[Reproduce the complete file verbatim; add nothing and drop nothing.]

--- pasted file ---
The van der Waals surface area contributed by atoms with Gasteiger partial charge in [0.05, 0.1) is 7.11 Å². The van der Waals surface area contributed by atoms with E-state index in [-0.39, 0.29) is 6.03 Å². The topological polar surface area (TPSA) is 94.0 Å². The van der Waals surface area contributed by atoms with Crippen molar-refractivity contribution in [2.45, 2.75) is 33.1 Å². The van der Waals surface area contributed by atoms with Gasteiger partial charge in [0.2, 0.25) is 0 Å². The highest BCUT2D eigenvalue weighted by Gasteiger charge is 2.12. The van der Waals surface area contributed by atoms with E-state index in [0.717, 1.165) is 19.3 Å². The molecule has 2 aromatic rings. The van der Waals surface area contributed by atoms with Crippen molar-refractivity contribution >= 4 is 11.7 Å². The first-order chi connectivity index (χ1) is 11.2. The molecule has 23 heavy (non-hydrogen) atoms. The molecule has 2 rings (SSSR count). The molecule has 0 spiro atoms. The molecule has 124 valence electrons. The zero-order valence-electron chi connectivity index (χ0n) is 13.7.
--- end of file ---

The van der Waals surface area contributed by atoms with Gasteiger partial charge in [0.05, 0.1) is 7.11 Å². The van der Waals surface area contributed by atoms with E-state index in [-0.39, 0.29) is 6.03 Å². The topological polar surface area (TPSA) is 94.0 Å². The van der Waals surface area contributed by atoms with Crippen molar-refractivity contribution in [2.45, 2.75) is 33.1 Å². The van der Waals surface area contributed by atoms with Gasteiger partial charge in [0.2, 0.25) is 0 Å². The highest BCUT2D eigenvalue weighted by Gasteiger charge is 2.12. The van der Waals surface area contributed by atoms with E-state index in [0.717, 1.165) is 19.3 Å². The molecule has 2 aromatic rings. The van der Waals surface area contributed by atoms with Crippen molar-refractivity contribution >= 4 is 11.7 Å². The first-order chi connectivity index (χ1) is 11.2. The molecule has 23 heavy (non-hydrogen) atoms. The molecule has 2 rings (SSSR count). The molecule has 0 spiro atoms. The molecule has 124 valence electrons. The zero-order valence-electron chi connectivity index (χ0n) is 13.7.